It should be noted that any person who has previously entered into an undertaking with the Canadian Radio-television and Telecommunications Commission (the “CRTC”) or received a notice of violation pertaining to the facts alleged in the private action will generally be exempt from paying the Penalty, but may still be required to indemnify the applicant for any harm sustained. Once the court of competent jurisdiction has agreed to hear the private action, the contravener will not be able to enter into an undertaking in order to avoid the imposition of a greater Penalty and the CRTC cannot serve a notice of violation on it in respect of the contravention.

3) Expiration of certain transitional provisions

July 1, 2017 will also witness the expiration of the transitional provisions set out in s. 66 of CASL. Those provisions allowed a person having had an existing business relationship5 or an existing non-business relationship6 with another person to continue sending CEMs to the former, whose implied consent to receiving them was presumed. As of July 1, 2017 the business or non-business relationship must have existed during the two years preceding that date, failing which the sender of a CEM will not be able to rely on the implied-consent presumption in order to send the message.

Consequently, all CASL compliance management systems will have to be reviewed in order to ensure that recipients who have not expressly consented to receive CEMs and with whom the sender has not had an ongoing business or non-business relationship during the past two years are removed from the distribution list. Businesses that have relied on a past business relationship with their clients in order to send them CEMs should also ensure that they obtain express consent from clients whom they have not dealt with for more than two years prior to July 1, 2017, failing which they will have to cease communicating with them through CEMs.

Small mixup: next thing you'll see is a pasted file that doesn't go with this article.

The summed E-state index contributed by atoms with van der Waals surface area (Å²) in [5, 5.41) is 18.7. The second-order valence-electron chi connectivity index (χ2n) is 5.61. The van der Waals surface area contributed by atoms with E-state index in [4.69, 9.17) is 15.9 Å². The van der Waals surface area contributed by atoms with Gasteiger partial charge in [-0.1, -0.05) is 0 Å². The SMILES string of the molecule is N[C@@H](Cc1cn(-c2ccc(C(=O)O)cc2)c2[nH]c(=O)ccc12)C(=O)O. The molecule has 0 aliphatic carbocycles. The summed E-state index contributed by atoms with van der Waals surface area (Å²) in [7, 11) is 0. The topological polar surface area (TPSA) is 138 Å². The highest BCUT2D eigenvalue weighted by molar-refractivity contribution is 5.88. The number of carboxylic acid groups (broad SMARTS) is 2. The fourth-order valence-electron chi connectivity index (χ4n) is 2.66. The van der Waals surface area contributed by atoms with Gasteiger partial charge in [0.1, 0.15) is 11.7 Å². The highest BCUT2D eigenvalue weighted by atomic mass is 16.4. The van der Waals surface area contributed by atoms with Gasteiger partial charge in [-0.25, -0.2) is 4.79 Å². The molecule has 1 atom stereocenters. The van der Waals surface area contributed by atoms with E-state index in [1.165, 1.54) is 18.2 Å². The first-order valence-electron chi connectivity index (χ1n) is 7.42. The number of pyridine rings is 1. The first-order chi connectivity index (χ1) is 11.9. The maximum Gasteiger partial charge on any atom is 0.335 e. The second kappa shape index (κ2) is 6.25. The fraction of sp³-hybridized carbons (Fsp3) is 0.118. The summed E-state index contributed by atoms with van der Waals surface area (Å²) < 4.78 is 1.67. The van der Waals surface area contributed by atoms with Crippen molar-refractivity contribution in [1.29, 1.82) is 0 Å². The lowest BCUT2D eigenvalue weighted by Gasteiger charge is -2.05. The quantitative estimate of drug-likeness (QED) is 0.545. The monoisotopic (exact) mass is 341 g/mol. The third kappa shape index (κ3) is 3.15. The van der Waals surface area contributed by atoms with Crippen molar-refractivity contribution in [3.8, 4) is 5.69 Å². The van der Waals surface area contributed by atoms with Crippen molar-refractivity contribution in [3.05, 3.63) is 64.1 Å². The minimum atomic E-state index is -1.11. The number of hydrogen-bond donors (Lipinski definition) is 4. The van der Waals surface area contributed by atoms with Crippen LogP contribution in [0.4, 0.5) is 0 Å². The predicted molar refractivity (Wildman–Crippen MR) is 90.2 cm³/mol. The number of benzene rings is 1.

4) Application of CASL and impact of the provisions

Since CASL came into force, the CRTC has received more than 900,000 notices of contravention of the statute. Despite this impressive number of contravention notices, only the following six corporations and one individual have entered into an undertaking and paid a penalty or been ordered to pay a fine:

  • 3510395 Canada Inc. (Compu.Finder) was fined $1,100,000 on March 5, 2015 for having sent emails without the consent of the recipients and for not having an appropriate unsubscribe mechanism included in the emails;
  • Plentyoffish Media Inc. undertook to pay $48,000 on March 25, 2015 for not having an appropriate unsubscribe mechanism included in its messages; 
  • Porter Airlines Inc. undertook to pay $200,000 on June 29, 2015 for not having an appropriate unsubscribe mechanism included in its emails and for also not including sufficient information identifying it as the sender of the messages;
  • Rogers Media Inc. undertook to pay $200,000 on November 20, 2015 for having sent CEMs that did not have either (i) an appropriate unsubscribe mechanism or (ii) a valid contact information for a period of at least 60 days after the CEMs was sent in order to allow the recipients of the CEMs to contact it;
  • Kellogg’s Canada Inc. undertook to pay $60,000 on September 1, 2016 for having sent CEMs to recipients who had not consented to receiving them;
  • Blackstone Learning Corp was fined $50,000 on October 26, 2016 for having sent CEMs to recipients who had not consented to receiving them;